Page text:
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Hoping to ‘End It’

by Miranda Quartemont

LC students participate in human trafficking awareness day

A campaign known as “End It Movement” is encouraging people to shine a light on modern day slavery. On Feb. 27, the campaign asked people to draw a red X symbol on their hand and post a picture on social media to raise awareness for the estimated 27 million people in slavery worldwide.

In an interview with CNN, End It Movement’s spokesperson Nate Buzolic said the coalition is a grass roots effort working with several non-profit organizations to expose the slavery that is taking place today in 161 countries. Buzolic said the campaign’s strategy on Feb. 27 was to raise awareness by “starting a conversation” – primarily on social media – about what’s going on.

Louisiana College sophomore Zach Fleming knows firsthand the difference awareness can make. Fleming said his girlfriend became involved in LSU’s student organization, Tigers Against Trafficking, and she introduced him to the seriousness of slavery happening around him.

“I didn’t know much about trafficking, especially that it went on in America,” Fleming said. “God used hearing the things that she had been learning from those involved in Tigers Against Trafficking to burden my heart for those victims and open my eyes to the reality of it.”

Fleming is now one of the student leaders of the Louisiana College organization, Cats Against Trafficking, or “CATS.” Thursday, they were among those “shining a light” on slavery day. The group set up a table outside Guinn Auditorium after chapel to provide information about human trafficking and to talk with students.

CATS began in the Fall 2013 semester, and its members meet once a month to discuss ways they can raise awareness and provide help to other organizations they partner with.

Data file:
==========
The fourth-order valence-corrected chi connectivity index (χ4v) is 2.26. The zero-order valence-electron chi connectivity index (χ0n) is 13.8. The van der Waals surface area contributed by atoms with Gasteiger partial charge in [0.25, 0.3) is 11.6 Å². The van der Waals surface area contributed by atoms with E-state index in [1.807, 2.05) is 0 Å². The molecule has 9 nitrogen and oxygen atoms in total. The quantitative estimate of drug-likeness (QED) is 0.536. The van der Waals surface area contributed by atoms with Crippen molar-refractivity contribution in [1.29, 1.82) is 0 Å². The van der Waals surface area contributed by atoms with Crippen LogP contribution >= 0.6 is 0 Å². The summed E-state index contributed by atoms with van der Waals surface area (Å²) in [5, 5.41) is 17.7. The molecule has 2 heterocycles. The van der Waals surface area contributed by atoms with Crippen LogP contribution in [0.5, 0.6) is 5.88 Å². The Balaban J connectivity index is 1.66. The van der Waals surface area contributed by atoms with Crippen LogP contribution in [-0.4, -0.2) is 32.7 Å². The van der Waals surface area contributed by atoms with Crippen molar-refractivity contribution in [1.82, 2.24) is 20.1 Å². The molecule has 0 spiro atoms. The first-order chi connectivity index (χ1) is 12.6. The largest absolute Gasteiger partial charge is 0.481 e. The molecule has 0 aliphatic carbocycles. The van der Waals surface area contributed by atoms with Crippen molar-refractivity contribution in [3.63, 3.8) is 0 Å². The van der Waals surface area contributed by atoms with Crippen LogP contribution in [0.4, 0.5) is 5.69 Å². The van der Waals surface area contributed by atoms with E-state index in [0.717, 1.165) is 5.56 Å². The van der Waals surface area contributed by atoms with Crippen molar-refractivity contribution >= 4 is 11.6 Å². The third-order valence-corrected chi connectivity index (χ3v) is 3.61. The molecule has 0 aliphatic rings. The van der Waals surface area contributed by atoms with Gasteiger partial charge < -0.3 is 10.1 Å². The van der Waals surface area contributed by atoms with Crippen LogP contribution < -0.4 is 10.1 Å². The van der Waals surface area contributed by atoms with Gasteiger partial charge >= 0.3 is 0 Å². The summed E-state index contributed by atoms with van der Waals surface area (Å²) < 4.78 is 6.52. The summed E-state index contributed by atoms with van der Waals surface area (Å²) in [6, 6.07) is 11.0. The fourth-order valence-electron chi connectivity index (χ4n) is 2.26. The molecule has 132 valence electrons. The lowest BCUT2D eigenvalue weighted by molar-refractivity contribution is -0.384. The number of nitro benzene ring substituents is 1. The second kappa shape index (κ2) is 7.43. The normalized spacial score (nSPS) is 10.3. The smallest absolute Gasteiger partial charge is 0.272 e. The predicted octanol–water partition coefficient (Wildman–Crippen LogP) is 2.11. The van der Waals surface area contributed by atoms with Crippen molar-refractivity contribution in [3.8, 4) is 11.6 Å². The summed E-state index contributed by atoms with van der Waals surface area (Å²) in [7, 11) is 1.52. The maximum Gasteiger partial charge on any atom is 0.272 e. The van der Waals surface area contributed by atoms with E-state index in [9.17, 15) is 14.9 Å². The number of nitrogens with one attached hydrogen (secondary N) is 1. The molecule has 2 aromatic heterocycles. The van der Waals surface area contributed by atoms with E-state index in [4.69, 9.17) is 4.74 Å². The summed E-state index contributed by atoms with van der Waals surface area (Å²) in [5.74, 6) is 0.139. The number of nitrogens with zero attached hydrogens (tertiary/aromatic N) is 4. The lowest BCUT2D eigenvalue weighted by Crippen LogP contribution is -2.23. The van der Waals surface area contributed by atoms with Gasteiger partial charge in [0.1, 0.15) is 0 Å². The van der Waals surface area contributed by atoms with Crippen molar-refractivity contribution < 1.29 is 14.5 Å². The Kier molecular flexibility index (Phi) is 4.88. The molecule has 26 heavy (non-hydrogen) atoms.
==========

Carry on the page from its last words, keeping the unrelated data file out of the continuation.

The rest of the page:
“Our group is about awareness,” LC sophomore Zach Fleming said. “We can’t go out and do hands-on stuff because were not equipped to… but there are partners that we are connected to that can… our place is to serve them.”

On March 10, at 6 p.m., in the student center, CATS will host two speakers who have helped the effort to stop trafficking in Cambodia. In addition to more campus events throughout the semester, the group plans to visit Baton Rouge to help The Hope House of Louisiana with their annual fundraiser and participate in the Tigers Against Trafficking Annual 5K Run.

Fleming said that as a student and club member, he feels his biggest responsibility is to spread awareness so others are moved to action.

“There might be someone who doesn’t know the reality of [modern day slavery], and once we tell them some facts, they might be the next person who starts an organization or does a hands-on thing - just because they were made aware of it,” he said.

According to another LC sophomore, Kathrynn Duberville, having a friend who is passionate about the cause made her interested in ways she too could be involved. Duberville said she believes the problem can’t be fixed unless people know it is there.

“I think that it’s important to make people more aware of this movement because without awareness, there won’t ever be a solution,” she said.

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